The football field was filled with graduates, most of whom were half-asleep in the afternoon sun. After the speeches and the ceremonies were finished, my mother ran up to me, gave me a huge hug, and reiterated how proud my father would have been. I started crying, but she wiped the tears from my acne-ridden skin and kissed me on my cheek, like only a mother or an eager boyfriend would do on such rough terrain. The other graduates mingled about−most of them scurrying off to some party or just avoiding their parents. My mother pulled away and smiled at me with a look I’d never seen. Over the years, her perfect skin had given way to the demands of life and age, the porcelain smoothness all but gone. But in the harsh light of the midday sun, her face wore a look I had seen before. I remembered one of our Sunday adventures.

We drove to Bristol that Sunday. The snow had come in pretty strong the night before. By the time we arrived, the roads had gone from a slightly packed layer to slosh. I, like my mother, would much rather have preferred tightly pack powder under our half-exposed feet. I asked my mother once why I couldn’t wear boots and she prattled on about ‘being a lady’ and how it just wouldn’t work with our dresses. I would have preferred looking different to having cold feet.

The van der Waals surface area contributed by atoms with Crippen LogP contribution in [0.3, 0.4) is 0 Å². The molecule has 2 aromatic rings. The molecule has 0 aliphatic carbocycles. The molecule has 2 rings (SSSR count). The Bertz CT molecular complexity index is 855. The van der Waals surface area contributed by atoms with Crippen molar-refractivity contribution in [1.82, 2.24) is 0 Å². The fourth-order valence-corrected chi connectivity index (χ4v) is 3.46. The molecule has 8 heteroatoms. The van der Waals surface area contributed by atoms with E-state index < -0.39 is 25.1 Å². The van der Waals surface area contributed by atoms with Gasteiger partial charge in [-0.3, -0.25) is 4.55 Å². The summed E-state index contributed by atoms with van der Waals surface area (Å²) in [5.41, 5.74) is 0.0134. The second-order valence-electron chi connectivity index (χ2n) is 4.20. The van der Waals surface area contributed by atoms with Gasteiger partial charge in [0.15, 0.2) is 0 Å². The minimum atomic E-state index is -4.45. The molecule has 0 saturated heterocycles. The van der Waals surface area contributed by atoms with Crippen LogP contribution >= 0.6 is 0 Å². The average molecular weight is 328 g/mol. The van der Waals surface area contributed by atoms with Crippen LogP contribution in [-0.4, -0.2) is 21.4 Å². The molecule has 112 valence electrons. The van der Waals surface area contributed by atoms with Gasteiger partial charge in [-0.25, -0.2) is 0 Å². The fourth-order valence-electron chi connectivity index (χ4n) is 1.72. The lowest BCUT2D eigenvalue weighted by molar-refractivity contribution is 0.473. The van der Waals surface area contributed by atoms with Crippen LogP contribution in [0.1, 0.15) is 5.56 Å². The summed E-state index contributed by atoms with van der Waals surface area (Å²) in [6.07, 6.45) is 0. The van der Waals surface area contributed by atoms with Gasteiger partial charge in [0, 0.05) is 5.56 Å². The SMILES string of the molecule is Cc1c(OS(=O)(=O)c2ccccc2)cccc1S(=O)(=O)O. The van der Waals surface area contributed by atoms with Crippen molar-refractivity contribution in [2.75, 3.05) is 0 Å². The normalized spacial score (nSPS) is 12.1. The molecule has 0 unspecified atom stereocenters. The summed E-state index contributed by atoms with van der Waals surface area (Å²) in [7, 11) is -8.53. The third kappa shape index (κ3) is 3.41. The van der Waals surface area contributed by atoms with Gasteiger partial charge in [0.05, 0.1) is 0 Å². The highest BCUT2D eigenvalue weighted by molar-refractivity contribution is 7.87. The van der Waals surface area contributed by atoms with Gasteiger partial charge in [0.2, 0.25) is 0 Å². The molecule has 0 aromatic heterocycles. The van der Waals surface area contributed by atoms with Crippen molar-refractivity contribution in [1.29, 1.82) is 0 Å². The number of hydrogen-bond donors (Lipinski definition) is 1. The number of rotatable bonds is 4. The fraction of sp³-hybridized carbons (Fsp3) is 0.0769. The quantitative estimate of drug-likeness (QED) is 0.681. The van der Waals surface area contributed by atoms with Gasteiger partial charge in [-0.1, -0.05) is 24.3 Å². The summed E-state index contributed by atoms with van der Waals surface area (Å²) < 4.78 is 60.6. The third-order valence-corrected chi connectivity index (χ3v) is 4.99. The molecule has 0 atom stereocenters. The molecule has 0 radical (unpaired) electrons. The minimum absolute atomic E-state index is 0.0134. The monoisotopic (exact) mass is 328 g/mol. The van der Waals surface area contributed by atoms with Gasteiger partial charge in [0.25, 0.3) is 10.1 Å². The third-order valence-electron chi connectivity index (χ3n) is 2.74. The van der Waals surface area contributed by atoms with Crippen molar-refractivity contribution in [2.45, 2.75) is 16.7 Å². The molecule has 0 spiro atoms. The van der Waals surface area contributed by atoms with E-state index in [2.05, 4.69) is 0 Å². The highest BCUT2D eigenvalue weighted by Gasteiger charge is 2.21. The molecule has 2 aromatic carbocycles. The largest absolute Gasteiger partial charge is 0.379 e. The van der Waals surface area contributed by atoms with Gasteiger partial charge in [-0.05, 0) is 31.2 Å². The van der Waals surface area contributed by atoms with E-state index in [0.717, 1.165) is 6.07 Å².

Our first stop was the Woolworth’s on Main Street. My father’s heart medicine was always a priority, so mother made sure that was the first stop.

The next stop was always The Bushel; a small breakfast diner run by a man named Marvin. My mother went on and on about the man named Marvin every Sunday on our way there. She told me about some of his war stories, and how he’d saved a friend from German gunfire on the beaches of Normandy. She smiled as she described his work at the Kentucky Derby; brushing horses and walking them back to the stables. She told me about his fascination with cars, and how he’d once met James Dean. I liked seeing her smile like that, but she never did when we talked about my father. When I would ask her about anything that my father had done, she would reply, “He’s a very smart man, your father. He went to college to study finance.”

We were always greeted with a ‘Morning Maggie, morning Stella’ at The Bushel. That Sunday, Marvin wasn’t there to greet us. Instead, an unfamiliar man took the people’s money and their orders and whisked around the place, balancing the trays on his small hands as if he was a clown in a circus. Our usual waitress (or ‘Miss Wilson’ as my mother insisted I call her) appeared at the sign with menus; her somber face juxtaposed against the bustle and excitement of the crowded diner.